Release Date: March 4, 2016
Cast: Ginnifer Goodwin, Jason Bateman, Idris Elba, J.K. Simmons, Tommy Chong, Octavia Spencer, Jenny Slate
Director: Byron Howard, Rich Moore, Jared Bush
Studio: Walt Disney Pictures, Walt Disney Animation Studios
Distributor: Walt Disney Studios Motion Pictures
Genre(s): Comedy, Animated
Review Spoilers: Low
It may seem easy to score high with a movie about anthropomorphized animals, especially when the category of “family friendly” lures in a larger audience of parents looking for something that’ll keep the entire family entertained for a couple of hours, but few do this job as well as Disney does.
While you get the occasional successes like How to Train Your Dragon or Hotel Transylvania they all pale in comparison and anticipation to any title by Disney. Given that Walt Disney Animation Studios’s last big film was Big Hero 6 in 2014, before being followed by two Disney releases through Pixar’s animation studio in 2015 (the stellar Inside Out and the lesser The Good Dinosaur), the studio has had enough prep for their next blockbuster to top the charts and knock Deadpool off the list.
And I’m happy to report that Zootopia is another success for Disney.
In a world of minions and chipmunks and dinosaurs, Zootopia finds its footing easily with a tried and true formula while also delivering a strong story set to a buddy cop, neo noir theme. Like most well crafted family films, Zootopia is set to entertain both children and adults in equal measure. It’s filled with parodies and satires of our own lives and pop culture.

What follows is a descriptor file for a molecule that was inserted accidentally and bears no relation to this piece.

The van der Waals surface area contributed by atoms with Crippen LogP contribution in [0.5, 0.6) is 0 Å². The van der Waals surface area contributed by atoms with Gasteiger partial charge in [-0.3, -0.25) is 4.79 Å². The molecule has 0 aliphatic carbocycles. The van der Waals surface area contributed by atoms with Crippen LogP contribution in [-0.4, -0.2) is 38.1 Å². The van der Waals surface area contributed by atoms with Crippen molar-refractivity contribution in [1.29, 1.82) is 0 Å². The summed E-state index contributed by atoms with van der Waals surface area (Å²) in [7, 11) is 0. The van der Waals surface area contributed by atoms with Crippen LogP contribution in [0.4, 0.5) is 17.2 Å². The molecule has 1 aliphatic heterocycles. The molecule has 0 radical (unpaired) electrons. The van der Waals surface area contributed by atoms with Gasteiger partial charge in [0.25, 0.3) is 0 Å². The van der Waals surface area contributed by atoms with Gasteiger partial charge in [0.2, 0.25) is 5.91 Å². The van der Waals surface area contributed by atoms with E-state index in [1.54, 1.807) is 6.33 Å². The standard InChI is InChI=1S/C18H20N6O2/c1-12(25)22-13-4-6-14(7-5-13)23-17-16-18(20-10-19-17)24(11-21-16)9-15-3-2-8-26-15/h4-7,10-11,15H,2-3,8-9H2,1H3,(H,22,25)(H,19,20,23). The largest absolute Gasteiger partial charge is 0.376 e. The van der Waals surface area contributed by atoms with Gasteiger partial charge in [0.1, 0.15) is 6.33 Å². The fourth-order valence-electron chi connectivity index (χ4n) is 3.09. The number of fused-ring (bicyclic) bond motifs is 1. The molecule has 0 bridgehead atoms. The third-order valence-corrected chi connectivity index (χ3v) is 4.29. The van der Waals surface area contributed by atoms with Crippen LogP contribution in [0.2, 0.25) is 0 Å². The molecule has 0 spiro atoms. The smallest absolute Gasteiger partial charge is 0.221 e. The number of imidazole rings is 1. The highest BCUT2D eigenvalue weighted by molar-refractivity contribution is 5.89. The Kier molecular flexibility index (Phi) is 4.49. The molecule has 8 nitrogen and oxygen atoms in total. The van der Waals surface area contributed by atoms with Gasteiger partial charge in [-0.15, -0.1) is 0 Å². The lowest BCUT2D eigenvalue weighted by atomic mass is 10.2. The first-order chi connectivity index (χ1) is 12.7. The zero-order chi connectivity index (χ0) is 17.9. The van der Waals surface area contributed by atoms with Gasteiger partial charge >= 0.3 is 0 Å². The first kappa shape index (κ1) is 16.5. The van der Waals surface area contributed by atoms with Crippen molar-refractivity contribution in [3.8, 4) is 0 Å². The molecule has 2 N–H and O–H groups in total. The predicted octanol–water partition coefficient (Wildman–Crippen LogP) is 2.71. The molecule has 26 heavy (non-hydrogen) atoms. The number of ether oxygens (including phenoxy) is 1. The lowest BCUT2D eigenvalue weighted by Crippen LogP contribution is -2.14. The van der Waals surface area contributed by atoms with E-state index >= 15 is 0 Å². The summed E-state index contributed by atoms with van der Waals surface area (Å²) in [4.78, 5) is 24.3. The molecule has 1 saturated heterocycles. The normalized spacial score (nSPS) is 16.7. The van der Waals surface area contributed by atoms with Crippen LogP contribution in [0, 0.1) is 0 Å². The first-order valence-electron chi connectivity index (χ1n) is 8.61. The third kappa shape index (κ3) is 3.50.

From the references to The Godfather to social commentary on equality and segregation, Zootopia is able to do what almost all Disney films seem capable of doing expertly: charm us. With the ability to not only laugh at ourselves and our oddities but also teach the younger generation lessons that everyone can relate to.
The story of Judy Hopps, an unlikely rookie cop within the metropolitan city of Zootopia, is by no means an unfamiliar one. As a bunny, she’s immediately the underdog within the story. Her co-workers don’t take her seriously since she’s the only prey animal among sea of predator cops. Her boss sees her only as a public figure foisted onto his team by a mayor eager to please his constituents.
Even the criminals on the street don’t take her seriously, when she is given the job of a meter maid and conned her first day on the job by a conman named Nick Wilde. Nick, a fox and a predator, is about as jaded as they come and becomes an unwilling partner to Judy as she attempts to solve a case involving missing predators that plagues the city.
There’s nothing necessarily ground breaking about Zootopia‘s plot, even the plot twists are all too familiar. However, there’s no lack of humor or heart and despite a familiar story, the beating heart of the film remains genuine. The characters are all likeable and the story is not only relatable but one that fits into the current conversations about equality as well as age-old lessons like not judging a book by its cover.
In typical Disney style, it does all of this while remaining funny and witty, painted with bright colors and endearing main characters and memorably funny side characters. It plays on stereotypes while at the same time breaking them, and holds its own within the pantheon of animated films that came before it.
Final Thoughts: It’s got all the hallmarks of a great animated movie, and it doesn’t fail to get laughs and give you that warm happy feeling that an inspiring film should. Mark this one as a must watch, for the family and for everyone else.